15. Sarah says:

    Great article and perspective. I work from home too, but had taken a break right after my son was born. I was very glad to get back in to working – felt the same way!

  16. Beth Anne says:

    Well done, Katie! I know so many moms (myself included!) relate to this post. Even those of us who knew we wouldn’t return to work full-time… we feel that tension of being home full-time too. More of us need to admit that being a stay-at-home mom isn’t all we dreamed it would be. Is it wonderful sometimes? Yes. Is it difficult too? A definite yes!

    My sister and I are working from home (states away from each other!) and we dream of the day when we can set up some sort of office space to come to a few days a week and work together… maybe with a few other talented moms working with us too!

    My entrance into motherhood began with a 2 and a half year-old but even then, all the fun outings wore off quickly. What I didn’t realize was that even though Holden and I could travel and do what we wanted, many other moms had newborns, or a crazy preschool schedule to follow. It’s really hard to find those friends that you can really “sync” your life with. So again, we were back to having fun on our own…. Holden’s quite the conversationalist for his young age but still, it’s not quite the same, is it?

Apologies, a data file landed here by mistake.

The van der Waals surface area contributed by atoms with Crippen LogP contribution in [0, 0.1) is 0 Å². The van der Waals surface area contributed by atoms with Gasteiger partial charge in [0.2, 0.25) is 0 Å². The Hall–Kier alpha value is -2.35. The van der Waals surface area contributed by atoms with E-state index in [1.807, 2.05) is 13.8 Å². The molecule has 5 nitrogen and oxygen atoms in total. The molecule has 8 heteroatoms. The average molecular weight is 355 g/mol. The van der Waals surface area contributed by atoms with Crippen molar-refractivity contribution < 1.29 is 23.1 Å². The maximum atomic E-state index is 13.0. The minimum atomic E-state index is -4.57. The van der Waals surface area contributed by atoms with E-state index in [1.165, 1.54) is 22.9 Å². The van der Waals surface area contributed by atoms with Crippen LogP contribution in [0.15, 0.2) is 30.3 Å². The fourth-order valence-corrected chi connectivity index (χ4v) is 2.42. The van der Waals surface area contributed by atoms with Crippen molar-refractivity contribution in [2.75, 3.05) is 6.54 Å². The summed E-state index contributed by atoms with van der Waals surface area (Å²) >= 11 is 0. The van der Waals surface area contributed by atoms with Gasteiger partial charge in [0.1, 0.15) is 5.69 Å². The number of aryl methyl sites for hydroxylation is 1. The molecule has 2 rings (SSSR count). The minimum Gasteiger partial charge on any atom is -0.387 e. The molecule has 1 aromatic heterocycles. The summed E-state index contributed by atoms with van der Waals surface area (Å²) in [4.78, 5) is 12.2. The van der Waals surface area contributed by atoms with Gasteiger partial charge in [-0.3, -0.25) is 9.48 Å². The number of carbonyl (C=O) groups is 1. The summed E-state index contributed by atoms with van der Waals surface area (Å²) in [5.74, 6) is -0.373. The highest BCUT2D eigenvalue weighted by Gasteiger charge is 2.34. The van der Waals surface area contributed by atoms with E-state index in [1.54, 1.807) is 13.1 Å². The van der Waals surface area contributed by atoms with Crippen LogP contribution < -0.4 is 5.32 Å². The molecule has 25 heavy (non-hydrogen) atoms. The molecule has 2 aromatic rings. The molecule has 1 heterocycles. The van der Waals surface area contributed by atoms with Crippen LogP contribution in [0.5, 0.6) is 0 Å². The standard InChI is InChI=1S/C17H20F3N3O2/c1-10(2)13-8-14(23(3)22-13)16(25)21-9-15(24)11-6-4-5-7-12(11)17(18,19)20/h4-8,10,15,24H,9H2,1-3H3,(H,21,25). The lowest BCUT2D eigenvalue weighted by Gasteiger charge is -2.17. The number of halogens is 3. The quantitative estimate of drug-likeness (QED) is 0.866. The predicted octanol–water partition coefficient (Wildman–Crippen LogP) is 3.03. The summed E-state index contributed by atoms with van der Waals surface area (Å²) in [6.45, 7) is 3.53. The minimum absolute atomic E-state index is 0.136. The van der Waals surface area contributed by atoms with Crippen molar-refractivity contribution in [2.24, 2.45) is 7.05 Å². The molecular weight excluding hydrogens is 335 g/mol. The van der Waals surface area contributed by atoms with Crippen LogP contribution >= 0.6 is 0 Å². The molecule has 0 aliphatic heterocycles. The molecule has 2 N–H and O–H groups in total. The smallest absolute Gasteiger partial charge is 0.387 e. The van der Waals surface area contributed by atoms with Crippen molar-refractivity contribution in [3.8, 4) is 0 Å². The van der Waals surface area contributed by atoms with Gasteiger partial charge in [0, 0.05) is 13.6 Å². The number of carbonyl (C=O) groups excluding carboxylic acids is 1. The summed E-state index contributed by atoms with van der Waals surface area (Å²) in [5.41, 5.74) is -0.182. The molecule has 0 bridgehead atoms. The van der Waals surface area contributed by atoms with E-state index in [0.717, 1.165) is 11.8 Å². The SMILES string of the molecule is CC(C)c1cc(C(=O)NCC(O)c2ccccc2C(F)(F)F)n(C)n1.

Anyways, thanks again! I love this post and I love the way you’re making like work for you and your family!

  17. Sarah says:

    I’m so jealous of the way young mothers like this are able to really almost “have it all.” I was raised with the “you can have it all, just not all at the same time” approach and working moms were judged pretty severely, so working when I had young children was never an option in my mind. Because it was never an option, I didn’t prepare for it to be an option. Personally, I didn’t find being home with littles isolating. But I’m highly introverted and had a solid base of friends who were also having babies. I was glad to finally be able to just be home. Plus, I found littles so exhausting that I wouldn’t have had the energy to do anything else. But now, my littles are not so little and I’m starting from scratch. I don’t even have a college degree, although I went to five different colleges. Anyway, I’m so impressed with these confident, ambitious women! Great story, Katie!